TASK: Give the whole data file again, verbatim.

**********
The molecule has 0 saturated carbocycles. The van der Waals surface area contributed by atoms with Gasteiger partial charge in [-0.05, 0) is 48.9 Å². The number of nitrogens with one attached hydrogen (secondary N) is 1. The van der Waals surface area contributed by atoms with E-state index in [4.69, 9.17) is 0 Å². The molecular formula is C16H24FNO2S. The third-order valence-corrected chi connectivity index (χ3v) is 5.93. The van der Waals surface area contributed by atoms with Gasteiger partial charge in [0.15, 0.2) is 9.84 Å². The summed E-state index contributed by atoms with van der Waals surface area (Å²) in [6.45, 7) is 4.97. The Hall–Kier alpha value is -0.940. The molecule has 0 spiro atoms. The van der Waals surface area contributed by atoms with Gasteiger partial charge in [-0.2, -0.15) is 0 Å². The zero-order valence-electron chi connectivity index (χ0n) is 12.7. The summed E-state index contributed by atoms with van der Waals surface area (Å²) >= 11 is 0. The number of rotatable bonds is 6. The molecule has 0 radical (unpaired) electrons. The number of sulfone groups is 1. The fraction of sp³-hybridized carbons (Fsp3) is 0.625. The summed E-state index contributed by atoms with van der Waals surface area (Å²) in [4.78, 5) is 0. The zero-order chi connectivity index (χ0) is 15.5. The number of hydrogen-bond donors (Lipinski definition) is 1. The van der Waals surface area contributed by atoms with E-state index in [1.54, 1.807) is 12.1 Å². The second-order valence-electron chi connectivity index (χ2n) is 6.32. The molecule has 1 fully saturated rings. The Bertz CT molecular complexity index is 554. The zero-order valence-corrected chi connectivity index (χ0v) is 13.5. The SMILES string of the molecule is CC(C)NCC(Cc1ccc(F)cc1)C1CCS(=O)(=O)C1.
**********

The molecule has 0 saturated carbocycles. The van der Waals surface area contributed by atoms with Gasteiger partial charge in [-0.05, 0) is 48.9 Å². The number of nitrogens with one attached hydrogen (secondary N) is 1. The van der Waals surface area contributed by atoms with E-state index in [4.69, 9.17) is 0 Å². The molecular formula is C16H24FNO2S. The third-order valence-corrected chi connectivity index (χ3v) is 5.93. The van der Waals surface area contributed by atoms with Gasteiger partial charge in [0.15, 0.2) is 9.84 Å². The summed E-state index contributed by atoms with van der Waals surface area (Å²) in [6.45, 7) is 4.97. The Hall–Kier alpha value is -0.940. The molecule has 0 spiro atoms. The van der Waals surface area contributed by atoms with Gasteiger partial charge in [-0.2, -0.15) is 0 Å². The zero-order valence-electron chi connectivity index (χ0n) is 12.7. The summed E-state index contributed by atoms with van der Waals surface area (Å²) >= 11 is 0. The number of rotatable bonds is 6. The molecule has 0 radical (unpaired) electrons. The number of sulfone groups is 1. The fraction of sp³-hybridized carbons (Fsp3) is 0.625. The summed E-state index contributed by atoms with van der Waals surface area (Å²) in [4.78, 5) is 0. The zero-order chi connectivity index (χ0) is 15.5. The number of hydrogen-bond donors (Lipinski definition) is 1. The van der Waals surface area contributed by atoms with E-state index in [1.54, 1.807) is 12.1 Å². The second-order valence-electron chi connectivity index (χ2n) is 6.32. The molecule has 1 fully saturated rings. The Bertz CT molecular complexity index is 554. The zero-order valence-corrected chi connectivity index (χ0v) is 13.5. The SMILES string of the molecule is CC(C)NCC(Cc1ccc(F)cc1)C1CCS(=O)(=O)C1.